7. Rick: I’m thinking that buying yen (through an ETF in this case) is pretty close to risk free at this point. It’s a currency so it’s value won’t go to 0. It’s also considered to be undervalued at this point (interest rates in Japan are 0.5%) and there is pressure from other members of the G8 for them to raise interest rates (which would lead to a more valuable yen) before the Yen carry-trade gets further out of hand. Certainly there is some downside risk, but I think it’s less than 10% at this point.

    The falling dollar is already effecting us on many levels – especially effecting how much we’re going to be paying for gas.

  8. I guess my point is that I wouldn’t store my emergency fund in Yen. If you feel that yen is a good investment (and I agree that the yen is undervalued right now), than go for it, but I would invest my regular investment money in that, rather than my emergency fund.

  9. I am expecting a small inheritance of $7500 in the next 5 weeks. I was looking forward to putting it into my emergency fund. It would put me up to 5 months of emergency fund. Yeah!

    So what happens? My air conditioning/heating system stop working. Murphy’s Law in action. Oh well, the good news is I am only responsible for 50% of the repair/replacement and this what an emergency fund is for. I just wish the money had made it into the account first, just for a little while.

  10. Rick: no way would I want it all in yen. Actually, I overstated it: I didn’t put 1/3 in yen, it’s more like 18%. The Emergency fund grew this past month more than I realized – now it’s actually more than six months worth ;-) 82% in $USD, 18% in yen – seems pretty safe – obviously if I run into an emergency the $USD part is immediately available.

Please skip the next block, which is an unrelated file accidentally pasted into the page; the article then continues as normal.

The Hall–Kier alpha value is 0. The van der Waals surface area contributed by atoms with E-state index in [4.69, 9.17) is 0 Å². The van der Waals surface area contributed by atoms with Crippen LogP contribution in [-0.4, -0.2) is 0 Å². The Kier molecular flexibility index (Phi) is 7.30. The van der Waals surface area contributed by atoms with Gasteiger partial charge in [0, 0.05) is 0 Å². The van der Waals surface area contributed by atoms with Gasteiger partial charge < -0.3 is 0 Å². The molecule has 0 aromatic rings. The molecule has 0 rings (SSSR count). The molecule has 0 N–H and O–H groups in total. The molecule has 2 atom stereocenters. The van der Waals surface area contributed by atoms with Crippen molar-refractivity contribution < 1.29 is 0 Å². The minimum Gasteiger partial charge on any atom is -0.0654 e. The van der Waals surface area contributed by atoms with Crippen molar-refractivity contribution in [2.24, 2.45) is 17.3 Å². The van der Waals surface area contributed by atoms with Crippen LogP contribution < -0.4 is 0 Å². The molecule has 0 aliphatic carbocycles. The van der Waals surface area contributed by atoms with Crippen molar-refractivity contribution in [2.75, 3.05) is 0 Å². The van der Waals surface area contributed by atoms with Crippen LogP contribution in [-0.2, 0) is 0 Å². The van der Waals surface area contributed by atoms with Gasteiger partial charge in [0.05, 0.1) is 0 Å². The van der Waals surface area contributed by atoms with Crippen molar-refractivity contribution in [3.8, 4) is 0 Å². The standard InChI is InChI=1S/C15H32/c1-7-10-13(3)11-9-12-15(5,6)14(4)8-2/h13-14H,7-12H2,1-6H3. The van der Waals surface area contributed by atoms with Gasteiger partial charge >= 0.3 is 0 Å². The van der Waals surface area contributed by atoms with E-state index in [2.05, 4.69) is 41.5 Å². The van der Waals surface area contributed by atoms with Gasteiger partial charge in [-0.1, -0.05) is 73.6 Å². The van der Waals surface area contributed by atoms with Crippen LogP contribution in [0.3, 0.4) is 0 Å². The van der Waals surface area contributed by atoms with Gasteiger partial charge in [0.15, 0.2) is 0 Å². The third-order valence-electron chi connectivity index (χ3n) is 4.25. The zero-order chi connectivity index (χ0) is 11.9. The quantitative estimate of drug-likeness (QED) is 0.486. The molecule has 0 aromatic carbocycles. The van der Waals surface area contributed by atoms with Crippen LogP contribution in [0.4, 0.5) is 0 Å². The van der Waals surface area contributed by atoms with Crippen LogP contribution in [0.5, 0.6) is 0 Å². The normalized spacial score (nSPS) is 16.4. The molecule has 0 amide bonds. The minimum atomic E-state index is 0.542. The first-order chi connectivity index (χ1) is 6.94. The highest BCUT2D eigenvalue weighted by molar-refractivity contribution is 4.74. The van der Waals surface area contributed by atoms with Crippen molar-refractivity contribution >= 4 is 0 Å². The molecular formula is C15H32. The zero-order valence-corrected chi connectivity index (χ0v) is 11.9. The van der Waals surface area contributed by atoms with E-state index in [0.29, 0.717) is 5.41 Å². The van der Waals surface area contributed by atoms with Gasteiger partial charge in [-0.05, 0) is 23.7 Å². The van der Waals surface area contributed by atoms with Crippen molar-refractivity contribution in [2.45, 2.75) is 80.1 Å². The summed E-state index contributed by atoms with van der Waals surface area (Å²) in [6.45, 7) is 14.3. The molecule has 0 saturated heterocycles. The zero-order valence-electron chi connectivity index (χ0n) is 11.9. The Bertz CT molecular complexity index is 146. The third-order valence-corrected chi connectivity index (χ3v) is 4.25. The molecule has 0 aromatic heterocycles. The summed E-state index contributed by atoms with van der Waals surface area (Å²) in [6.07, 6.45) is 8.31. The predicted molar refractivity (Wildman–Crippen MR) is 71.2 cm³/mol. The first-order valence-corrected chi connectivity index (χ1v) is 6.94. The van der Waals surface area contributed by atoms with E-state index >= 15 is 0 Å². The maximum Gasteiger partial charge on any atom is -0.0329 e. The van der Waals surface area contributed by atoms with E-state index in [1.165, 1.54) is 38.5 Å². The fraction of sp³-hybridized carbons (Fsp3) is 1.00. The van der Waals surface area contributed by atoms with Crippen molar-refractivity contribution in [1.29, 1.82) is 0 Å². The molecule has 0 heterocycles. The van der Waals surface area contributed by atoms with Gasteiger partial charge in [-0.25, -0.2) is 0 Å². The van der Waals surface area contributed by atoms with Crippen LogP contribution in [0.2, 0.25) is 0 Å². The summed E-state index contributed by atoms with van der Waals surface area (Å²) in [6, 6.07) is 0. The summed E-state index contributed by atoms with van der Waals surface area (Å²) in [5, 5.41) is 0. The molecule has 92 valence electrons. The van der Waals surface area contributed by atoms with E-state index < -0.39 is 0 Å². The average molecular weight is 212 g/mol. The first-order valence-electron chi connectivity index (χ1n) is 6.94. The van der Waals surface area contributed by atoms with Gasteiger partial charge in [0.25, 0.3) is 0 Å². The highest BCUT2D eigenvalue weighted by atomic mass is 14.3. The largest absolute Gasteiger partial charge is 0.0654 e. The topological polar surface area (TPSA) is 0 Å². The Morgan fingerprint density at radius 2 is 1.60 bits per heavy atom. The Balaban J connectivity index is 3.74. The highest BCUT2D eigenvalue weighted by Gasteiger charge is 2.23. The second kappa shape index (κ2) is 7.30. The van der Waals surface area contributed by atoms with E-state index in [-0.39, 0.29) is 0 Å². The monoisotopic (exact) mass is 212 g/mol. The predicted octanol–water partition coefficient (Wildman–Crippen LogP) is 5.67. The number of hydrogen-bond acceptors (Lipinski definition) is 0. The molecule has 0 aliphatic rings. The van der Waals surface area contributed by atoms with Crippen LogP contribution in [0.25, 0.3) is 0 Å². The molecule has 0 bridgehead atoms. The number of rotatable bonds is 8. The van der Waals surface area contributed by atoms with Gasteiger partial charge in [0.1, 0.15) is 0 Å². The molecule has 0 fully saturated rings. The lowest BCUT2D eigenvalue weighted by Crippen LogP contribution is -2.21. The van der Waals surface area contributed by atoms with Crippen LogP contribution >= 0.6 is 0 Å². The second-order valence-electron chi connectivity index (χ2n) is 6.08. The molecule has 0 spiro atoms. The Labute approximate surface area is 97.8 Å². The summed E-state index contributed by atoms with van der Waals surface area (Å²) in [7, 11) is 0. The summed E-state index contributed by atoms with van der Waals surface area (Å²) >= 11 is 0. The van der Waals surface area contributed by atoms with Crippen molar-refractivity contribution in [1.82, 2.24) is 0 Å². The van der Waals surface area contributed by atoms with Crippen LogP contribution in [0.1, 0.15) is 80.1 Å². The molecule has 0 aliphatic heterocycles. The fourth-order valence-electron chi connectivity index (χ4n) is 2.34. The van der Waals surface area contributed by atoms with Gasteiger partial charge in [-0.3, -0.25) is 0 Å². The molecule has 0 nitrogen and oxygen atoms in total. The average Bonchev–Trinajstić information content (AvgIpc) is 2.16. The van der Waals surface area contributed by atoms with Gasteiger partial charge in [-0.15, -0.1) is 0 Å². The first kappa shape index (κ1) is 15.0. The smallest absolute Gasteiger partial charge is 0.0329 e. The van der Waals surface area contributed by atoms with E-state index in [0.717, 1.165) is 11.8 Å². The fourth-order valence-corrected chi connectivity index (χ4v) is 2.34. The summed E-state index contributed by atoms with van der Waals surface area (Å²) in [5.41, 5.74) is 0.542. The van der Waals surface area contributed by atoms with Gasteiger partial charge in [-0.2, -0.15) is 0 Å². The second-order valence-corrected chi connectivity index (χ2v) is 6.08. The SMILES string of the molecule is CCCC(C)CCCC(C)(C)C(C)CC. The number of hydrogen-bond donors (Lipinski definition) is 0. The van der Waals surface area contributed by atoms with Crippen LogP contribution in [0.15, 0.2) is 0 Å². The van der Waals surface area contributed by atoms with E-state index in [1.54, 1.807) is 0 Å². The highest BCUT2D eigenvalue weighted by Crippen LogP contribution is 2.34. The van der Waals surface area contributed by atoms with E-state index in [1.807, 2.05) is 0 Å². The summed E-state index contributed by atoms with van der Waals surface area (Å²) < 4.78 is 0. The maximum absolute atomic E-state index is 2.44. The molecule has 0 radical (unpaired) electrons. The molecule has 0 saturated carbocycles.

11. #12 Dy, If you did option #1 on your list and paid off $5,000. worth of credit card debt, you could then take the money you’d been using to pay that credit card debt each month, and put it into a ROTH IRA. Pay the amount you’d have given the credit card company each month for a year into the ROTH, and you would have a fine return on your investment, and $5,000 less debt. Get a ROTH where you can add money monthly, up to your maximum donation. This way you would get “double” use out of your $5,000. windfall! Then you can direct the money in the ROTH into whatever investment you wish, having interest free income mount up in the account. If you buy stock in your ROTH (TD Ameriatrade is a sound place for a ROTH, banks do not offer so many options, and a ROTH at TD is free, no annual service charge, only a modest charge for actual stock tyransactions. This only works well if you stop running up balances on your credit card! That $5,000. less debt on the credit card is not a sign you can charge more. PS. Consider any money you spend as an investment, some just have a better return than others, and some investments return nothing, some even put you further in the hole.

Leave a Reply

Your email address will not be published. Required fields are marked *

You may use these HTML tags and attributes: <a href="" title=""> <abbr title=""> <acronym title=""> <b> <blockquote cite=""> <cite> <code> <del datetime=""> <em> <i> <q cite=""> <strike> <strong>